1 EAGLETON NOTES

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Wednesday, 22 March 2017

One For The Weegies

Many of you, my dear readers, will know what a Weegie is but many of you will not. A Weegie is a Glaswegian. The Scottish equivalent of a Liverpool Scouser. The difference being that Weegie has an obvious link with the term Glaswegian and Scouser has no grammatical link to Liverpudlian. (I do like rambling introductions).

There has been a rumour for the last couple of centuries that the folk from Lewis are a dour Presbyterian lot.  Presbyterian many may be. Dourness is, however, fading fast and, even then, I'm not sure a many deserved the accolade.

Some years ago a number of statues began to appear in Stornoway. This is one of them. Recently someone with a sense of humour (and probably with Glasgow connections) has tried to outdo the Weegies as their own game.


So what, you might ask, is the Weegies game? It is adorning the head of the Duke of Wellington statue outside the Museum of Modern Art in Glasgow's Royal Exchange Square with a traffic cone.



Monday, 20 March 2017

Whistler

This week we visited the Huntarian Art Gallery. I enjoy going back every so often to see the Whistler collection and a few other special pieces. Often there is a special exhibition and I never cease to be amazed when I find something new to see in a work I've seen a dozen time before.

Anyone who knows the work of the American artist James Abbott McNeill Whistler (1834 to 1903) will have their favourites (assuming they like his work). His most iconic works (I think) are his life-size portraits which started with The Symphony in White No 1. The Hunterian has a significant number of these portraits. However whilst they are wonderful works (they have a vaguely Pre-Raphaelite feel about them which attracts me) far and away my favourite work is a small portrait apparently unusually done in one sitting entitled Dorothy Seaton, A Daughter of Eve (1903).

There are a great many versions of this image on the internet including an enlargable one on the Hunterian website at the last link I have given .

This is how I see it:


Saturday, 18 March 2017

Books and People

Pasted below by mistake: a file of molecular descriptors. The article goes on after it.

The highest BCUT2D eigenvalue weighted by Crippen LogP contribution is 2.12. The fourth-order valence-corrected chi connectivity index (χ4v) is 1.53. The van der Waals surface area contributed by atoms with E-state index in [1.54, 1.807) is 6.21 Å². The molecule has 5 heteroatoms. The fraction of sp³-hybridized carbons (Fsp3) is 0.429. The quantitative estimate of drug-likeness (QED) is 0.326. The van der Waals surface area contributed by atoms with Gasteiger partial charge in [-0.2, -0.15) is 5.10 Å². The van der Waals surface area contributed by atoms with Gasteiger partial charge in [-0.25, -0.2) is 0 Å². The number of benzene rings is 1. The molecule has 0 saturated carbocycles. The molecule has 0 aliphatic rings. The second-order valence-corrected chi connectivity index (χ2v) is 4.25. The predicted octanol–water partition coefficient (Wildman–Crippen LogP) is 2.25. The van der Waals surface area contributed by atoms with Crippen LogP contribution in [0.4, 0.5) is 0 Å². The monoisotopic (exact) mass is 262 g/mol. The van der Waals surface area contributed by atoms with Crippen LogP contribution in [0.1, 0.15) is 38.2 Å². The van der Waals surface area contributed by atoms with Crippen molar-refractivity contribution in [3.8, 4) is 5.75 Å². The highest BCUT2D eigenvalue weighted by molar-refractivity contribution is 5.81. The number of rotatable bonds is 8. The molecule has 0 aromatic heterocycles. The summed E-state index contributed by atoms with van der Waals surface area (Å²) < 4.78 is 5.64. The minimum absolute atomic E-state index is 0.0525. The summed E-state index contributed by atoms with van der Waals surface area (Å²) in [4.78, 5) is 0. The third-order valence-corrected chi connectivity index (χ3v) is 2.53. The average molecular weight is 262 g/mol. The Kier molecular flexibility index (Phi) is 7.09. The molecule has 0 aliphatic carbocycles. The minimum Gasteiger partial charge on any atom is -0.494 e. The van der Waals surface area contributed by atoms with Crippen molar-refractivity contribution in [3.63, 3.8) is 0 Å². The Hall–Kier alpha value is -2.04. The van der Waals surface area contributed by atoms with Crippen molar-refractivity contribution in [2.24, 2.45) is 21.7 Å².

One of the things that I do when I am in someone's house is look at their book shelves. Books interest me. In fact books interest most people that I know.

I was recently reminded of an incident about 40 years ago when I was living a few doors away from one of my colleagues. We were both new to the Isle of Lewis and were both from the North West of England. Our families had become friendly. We often shared a car into work.

One day I was in the friend's house waiting for him to get ready (I am compulsive about being on time. He wasn't). I started looking at the books on his bookshelves. When he came into the room I said (and I have absolutely no idea why I said) "I hope you don't mind me looking at your books." To which he responded that he most certainly did. Of course I thought he was joking. He was not. He went on to opine that it was a violation of someone's privacy because you could tell too much about a person from their bookshelves.

I suppose that he was correct but I certainly hadn't seen that coming.

Would you object if I was looking at your bookshelves and do you think I would learn a lot?

Wednesday, 15 March 2017

Flora Edwards

Where does time go? Where do people go? On this day 15 years ago (and it seems like such a short time) the mother of CJ and me died at the age of 93 with all her faculties. It was her decision to, as she believed, join her husband and many of her friends.

Today the father of a very close friend died. A few days ago a friend in New Zealand died. All during one's life people die but as one gets older it is those of the same age who start dying and somehow this brings one's mortality to one's notice quite forcibly.

This first photo was taken in the early 1930s by my Dad. Mum would have been in her 20s.


I have blogged this photo before. I took it perhaps over half a century ago and it's a photos of which I've always been quite proud.


This photo was taken in the caravan we had towed up to Scotland in about 1960 and somehow the dress doesn't reflect the fact that the caravan was in a waterlogged caravan site at the foot of Ben Nevis. Mum hiked (tramped) and camped all over the English Lake District and Wales but somehow always seemed to be beautifully turned out.


This photos was taken on the same caravanning holiday in Killin. I've spared CJ and me the embarrassment of our photos being shown.


How things have changed.